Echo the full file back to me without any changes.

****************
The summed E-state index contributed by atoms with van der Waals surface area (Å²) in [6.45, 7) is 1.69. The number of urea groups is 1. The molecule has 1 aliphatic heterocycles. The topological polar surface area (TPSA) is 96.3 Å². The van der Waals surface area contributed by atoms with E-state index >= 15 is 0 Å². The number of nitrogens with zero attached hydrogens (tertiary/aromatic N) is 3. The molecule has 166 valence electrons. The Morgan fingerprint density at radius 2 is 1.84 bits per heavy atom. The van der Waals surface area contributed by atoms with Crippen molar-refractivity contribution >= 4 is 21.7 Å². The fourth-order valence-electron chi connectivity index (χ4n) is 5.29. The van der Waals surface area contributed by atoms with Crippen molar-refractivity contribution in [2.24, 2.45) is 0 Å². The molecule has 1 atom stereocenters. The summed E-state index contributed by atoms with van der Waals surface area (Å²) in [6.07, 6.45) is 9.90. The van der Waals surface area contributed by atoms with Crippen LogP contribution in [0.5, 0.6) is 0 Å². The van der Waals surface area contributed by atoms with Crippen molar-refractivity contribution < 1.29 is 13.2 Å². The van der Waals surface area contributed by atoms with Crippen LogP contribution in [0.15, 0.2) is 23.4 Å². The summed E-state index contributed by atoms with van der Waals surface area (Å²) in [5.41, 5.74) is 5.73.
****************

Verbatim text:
The summed E-state index contributed by atoms with van der Waals surface area (Å²) in [6.45, 7) is 1.69. The number of urea groups is 1. The molecule has 1 aliphatic heterocycles. The topological polar surface area (TPSA) is 96.3 Å². The van der Waals surface area contributed by atoms with E-state index >= 15 is 0 Å². The number of nitrogens with zero attached hydrogens (tertiary/aromatic N) is 3. The molecule has 166 valence electrons. The Morgan fingerprint density at radius 2 is 1.84 bits per heavy atom. The van der Waals surface area contributed by atoms with Crippen molar-refractivity contribution >= 4 is 21.7 Å². The fourth-order valence-electron chi connectivity index (χ4n) is 5.29. The van der Waals surface area contributed by atoms with Crippen molar-refractivity contribution in [2.24, 2.45) is 0 Å². The molecule has 1 atom stereocenters. The summed E-state index contributed by atoms with van der Waals surface area (Å²) in [6.07, 6.45) is 9.90. The van der Waals surface area contributed by atoms with Crippen LogP contribution in [0.5, 0.6) is 0 Å². The van der Waals surface area contributed by atoms with Crippen molar-refractivity contribution < 1.29 is 13.2 Å². The van der Waals surface area contributed by atoms with Crippen LogP contribution in [0.15, 0.2) is 23.4 Å². The summed E-state index contributed by atoms with van der Waals surface area (Å²) in [5.41, 5.74) is 5.73.